Secrets and Lies
It is difficult to know where to begin with a review of Helen Oyeyemi’s wonderful book, as the potential for spoilers is so ever present, in any description of what this book is about.
It is a book a little challenging to categorise, although the term ‘magic realism’ has been applied. Certainly, there are elements of fairy-tale and myth that wrap this around, consciously, with the central character of the 3 eponymous narrators even referring to herself as cast in the wicked step-mother in the Snow-White story. There are also references to poisonings and mirrors playfully or not playfully scattered throughout.
However, the magic realism elements are much less prevalent than usual in books which fall into this genre – so if magic realism is NOT your thing, please don’t use this as a criterion for avoiding Oyeyemi’s book
Set in Massachusetts in the 50s, a girl called Boy Novak runs away from her frightening rat-catcher father. A parent who exterminates for a living must already begin to snag at the edge of nightmare. Especially when blinded rats are kept in the cellar…………..Boy, as she makes her living, friendships and loves in Flax Hill, is the narrator for most of the story, and is surrounded by a strong cast of characters with clear and complex identities. The last quarter, roughly, of the book is given over to the voices of the next generation, Boy’s daughter and step-daughter.
Oyeyemi’s voice is strong, vibrant, intelligent, and her prose and images are beautiful and muscular. Her female characters in particular are protagonists, not passive princesses waiting for their fairy-tale princes to ride up and rescue them from mythical dragons. Although myths may be a starting point for this book, rest assured, the roots of Oyeyemi’s writing are absolutely in reality. She carefully – and absolutely believably, delivers her shocks and surprises.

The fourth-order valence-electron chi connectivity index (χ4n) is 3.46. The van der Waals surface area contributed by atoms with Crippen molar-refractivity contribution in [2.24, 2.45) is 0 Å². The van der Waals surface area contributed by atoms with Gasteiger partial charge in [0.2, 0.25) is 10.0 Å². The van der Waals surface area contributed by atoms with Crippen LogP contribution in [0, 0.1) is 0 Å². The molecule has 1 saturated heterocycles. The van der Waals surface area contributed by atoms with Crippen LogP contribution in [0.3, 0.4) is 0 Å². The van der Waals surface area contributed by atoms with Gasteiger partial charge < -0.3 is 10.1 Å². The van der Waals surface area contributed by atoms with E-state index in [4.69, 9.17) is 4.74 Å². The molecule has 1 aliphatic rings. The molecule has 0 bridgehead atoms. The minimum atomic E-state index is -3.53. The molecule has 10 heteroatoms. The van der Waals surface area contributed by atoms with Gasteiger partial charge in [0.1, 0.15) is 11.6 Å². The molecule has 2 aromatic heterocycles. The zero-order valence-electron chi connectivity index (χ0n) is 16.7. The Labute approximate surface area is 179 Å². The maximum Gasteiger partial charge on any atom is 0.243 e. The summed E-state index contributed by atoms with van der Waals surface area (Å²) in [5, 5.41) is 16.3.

Suffice it to say, identity is at the core of this book. Do any of us truly know who we are, who we were, and who we will be?
Nobody ever warned me about mirrors, so for many years I was fond of them, and believed them to be trustworthy. I’d hide myself away inside them, setting two mirrors up to face each other so that when I stood between them I was infinitely reflected in either direction. Many, many me’s
So it begins
I received this as an ARC from Amazon Vine UK
I would however urge USA readers or potential readers of this book to NOT read the publisher blurb on your side of the pond on Amazon – an own goal is scored by the product blurb crassly, very crassly, revealing spoilers. Stateside reviewers only reveal what the Stateside marketing has already goofed. The Amazon UK product blurb reveals all you might need to know to decide if you want to read the book, without wrecking anything, and allows you to make your own journey of discovery
Avoid the ‘read more’ option on Amazon USA’s product blurb – you have been warned!
Boy, Snow, Bird Amazon UK
Boy, Snow, Bird Amazon USA